I remember coming home from my first date witha boy.
There was my mother, waiting up in the buzzyfluorescent light of our kitchen. She was gripping a cup ofalready-cold tea, her elbows propped up on the table. She wouldprobably want to know everything -- if I liked him, if he liked me,if we'd see each other again, if I thought he was a good person, ifhe made me laugh.
This was a big moment for her, a single motherwatching her only daughter enter the potentially painful world ofmen. I waited for the onslaught of probing questions as she tightenedthe belt on her faded chenille robe and looked up at meexcitedly.
"Well, what did you have?" she asked. "What did hehave? Was it good? What came with it? Did you have dessert?"
An alien could have landed in our kitchen at thatmoment and have easily been able to deduce one thing about ourfamily: Jewish.
Like many Jewish families, food was at the heartof our rituals, even though we weren't very religious. Every year,when the streets were deserted on Christmas, we ate chicken chow funat the Hong Kong. The waiters began to expect us that day, bestowingmy brother and I with wind-up "Garfield" dolls as holidaygifts.
There were the usual Jewish soul food favorites,kugel and brisket and chicken soup. And there were rules: Two peopleshould never order the same thing so as to avoid culinary redundancy.Anybody's plate was fair game, and the forks were alwaysflying.
I was raised to love food. Still, on that firstdinner date, I inexplicably suffered from the fate of many youngwomen of all faiths. I'll call it "Salad Syndrome." That night, anddozens to follow, I ordered nothing but a dinner salad, which Idaintily ate as though the jejune meal was the most satisfying dishever.
I am not a big girl, but neither am I small. Whowas I kidding? It had to be pretty obvious that I was putting awaymore than artfully arranged radishes and oil-and-vinegar dressing.Make no mistake, however, this was no eating disorder. I ate justfine. Just not in front of him.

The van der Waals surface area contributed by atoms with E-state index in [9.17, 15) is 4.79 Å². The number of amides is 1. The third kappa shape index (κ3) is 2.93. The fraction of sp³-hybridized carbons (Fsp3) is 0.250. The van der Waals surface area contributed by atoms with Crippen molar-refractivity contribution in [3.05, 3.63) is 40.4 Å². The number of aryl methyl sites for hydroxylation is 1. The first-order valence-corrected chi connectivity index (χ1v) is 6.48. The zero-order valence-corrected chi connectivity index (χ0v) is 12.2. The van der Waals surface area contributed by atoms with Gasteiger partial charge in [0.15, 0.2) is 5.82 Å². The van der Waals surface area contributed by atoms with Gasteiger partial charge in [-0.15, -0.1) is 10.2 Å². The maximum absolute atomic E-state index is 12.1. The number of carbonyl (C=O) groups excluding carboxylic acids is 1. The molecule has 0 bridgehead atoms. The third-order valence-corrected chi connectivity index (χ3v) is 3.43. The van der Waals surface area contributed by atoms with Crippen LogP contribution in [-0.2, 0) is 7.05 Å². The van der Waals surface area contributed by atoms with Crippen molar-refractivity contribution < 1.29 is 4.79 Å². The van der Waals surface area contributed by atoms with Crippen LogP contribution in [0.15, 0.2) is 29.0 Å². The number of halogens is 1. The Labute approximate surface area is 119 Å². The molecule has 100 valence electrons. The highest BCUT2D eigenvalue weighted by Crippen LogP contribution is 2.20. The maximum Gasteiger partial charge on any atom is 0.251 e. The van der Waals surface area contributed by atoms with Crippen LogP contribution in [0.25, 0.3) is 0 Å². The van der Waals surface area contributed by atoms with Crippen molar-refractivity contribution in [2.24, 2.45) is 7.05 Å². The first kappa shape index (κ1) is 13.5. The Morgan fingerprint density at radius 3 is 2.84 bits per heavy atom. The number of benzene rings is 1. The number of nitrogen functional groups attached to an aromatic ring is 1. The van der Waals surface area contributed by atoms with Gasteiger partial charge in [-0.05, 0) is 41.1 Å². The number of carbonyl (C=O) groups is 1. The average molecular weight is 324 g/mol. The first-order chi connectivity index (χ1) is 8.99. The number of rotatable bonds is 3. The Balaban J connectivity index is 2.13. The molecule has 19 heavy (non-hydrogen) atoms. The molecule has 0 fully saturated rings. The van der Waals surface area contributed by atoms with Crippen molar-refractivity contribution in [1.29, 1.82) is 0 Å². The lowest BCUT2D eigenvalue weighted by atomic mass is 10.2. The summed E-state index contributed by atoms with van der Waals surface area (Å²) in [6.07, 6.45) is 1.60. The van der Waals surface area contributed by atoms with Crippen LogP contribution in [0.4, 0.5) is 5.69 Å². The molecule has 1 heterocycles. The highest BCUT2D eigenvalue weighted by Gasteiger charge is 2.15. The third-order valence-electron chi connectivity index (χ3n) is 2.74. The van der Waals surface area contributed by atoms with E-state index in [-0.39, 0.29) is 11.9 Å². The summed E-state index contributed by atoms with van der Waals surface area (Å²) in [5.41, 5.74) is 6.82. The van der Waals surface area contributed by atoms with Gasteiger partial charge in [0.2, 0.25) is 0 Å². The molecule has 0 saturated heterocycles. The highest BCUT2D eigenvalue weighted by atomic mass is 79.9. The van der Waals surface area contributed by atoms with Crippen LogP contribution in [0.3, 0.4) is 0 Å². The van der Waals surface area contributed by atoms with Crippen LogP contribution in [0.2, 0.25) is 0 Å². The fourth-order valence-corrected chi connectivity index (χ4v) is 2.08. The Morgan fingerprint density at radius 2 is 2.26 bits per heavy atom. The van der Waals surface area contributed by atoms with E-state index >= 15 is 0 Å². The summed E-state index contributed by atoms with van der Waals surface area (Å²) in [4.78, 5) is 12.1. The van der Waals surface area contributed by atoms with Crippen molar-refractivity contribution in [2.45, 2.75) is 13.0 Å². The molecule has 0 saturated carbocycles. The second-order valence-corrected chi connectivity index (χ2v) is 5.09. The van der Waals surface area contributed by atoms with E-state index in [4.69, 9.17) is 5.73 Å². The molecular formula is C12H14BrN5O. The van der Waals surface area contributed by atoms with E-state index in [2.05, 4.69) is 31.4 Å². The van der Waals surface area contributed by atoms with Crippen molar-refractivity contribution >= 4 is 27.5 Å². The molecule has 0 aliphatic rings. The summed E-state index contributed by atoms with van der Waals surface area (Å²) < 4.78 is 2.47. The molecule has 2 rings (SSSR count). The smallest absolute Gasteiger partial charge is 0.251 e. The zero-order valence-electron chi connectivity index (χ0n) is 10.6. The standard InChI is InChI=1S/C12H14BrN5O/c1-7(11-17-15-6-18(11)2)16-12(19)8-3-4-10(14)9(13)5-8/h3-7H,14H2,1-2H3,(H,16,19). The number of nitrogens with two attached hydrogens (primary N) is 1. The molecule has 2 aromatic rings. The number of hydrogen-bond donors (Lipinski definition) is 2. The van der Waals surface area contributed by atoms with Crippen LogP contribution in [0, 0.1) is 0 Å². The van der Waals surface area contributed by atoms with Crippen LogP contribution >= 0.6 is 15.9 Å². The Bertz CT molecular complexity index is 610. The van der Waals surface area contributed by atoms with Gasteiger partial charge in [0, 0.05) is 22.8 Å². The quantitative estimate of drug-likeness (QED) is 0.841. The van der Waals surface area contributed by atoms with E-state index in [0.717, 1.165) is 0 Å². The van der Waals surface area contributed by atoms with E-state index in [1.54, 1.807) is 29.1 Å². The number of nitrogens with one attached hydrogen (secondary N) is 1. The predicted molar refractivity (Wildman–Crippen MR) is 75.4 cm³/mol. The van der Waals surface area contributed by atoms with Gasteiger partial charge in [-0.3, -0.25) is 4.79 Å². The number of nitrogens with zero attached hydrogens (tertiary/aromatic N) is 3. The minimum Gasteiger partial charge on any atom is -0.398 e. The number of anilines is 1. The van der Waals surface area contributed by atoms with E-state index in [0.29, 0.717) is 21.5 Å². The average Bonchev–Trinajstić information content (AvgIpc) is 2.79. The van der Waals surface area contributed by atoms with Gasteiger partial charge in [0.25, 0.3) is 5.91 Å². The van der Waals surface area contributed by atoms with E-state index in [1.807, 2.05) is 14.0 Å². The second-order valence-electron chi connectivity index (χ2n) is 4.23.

I don't know what I was trying to hide. Was it myappetite -- not just for food but for all of life's more visceralpleasures? Or was I simply trying to hide the food in the teeth, thegarlic on the breath, the bread crumbs on the chin that would clearlydefine me as human. I guess I wanted to be more mysterious thanmortal, more refined than ravenous, more lettuce than lambchop.
Like fossils, I can look at meals past and see adistinct evolution in my life, from "Salad Syndrome" to a dinner dateI had just last month. I ate a generous helping of salmon withmushrooms, as I would in front of anyone. The salad was only astarter, and I felt perfectly comfortable exposing the shocking factthat I, too, can clean my plate.
To me, a man who likes to see a woman eat is asgood a catch as that salmon. And a man who feels comfortable sharingfood? That's even better.
Last weekend, I fixated on a woman's plate at anall-you-can-eat buffet in Las Vegas known as "Pharaoh's Feast." Shewas dining with her boyfriend, a beefy gentleman whose muscles werepopping out of a T-shirt shouting the slogan "Failure is Not anOption." I looked at her sparse array of celery sticks, garbanzobeans and small hunks of cantaloupe and felt I knew her. "SaladSyndrome," I thought to myself, sighing at the barren landscape ofher lunch tray.
I wanted to lean over and whisper: "Why don't youhave a little slice of cheesecake. The Pharaoh would want that foryou. It's not going to kill you -- at least not today." I wanted totell her that food isn't always a guilt-inducing vice, an attempt tostuff the hungry inner child, a replacement for love, or a sign ofweakness. Sometimes, food is just a snack. And it tastes good.
I wanted to grab a fistful of her bitter celerysticks and let her know that it was time for lunch, not a showcasemeal for her meathead boyfriend. Because famine is no longer anoption.
Teresa Strasser is a twenty-something contributing writer forThe Jewish Journal.
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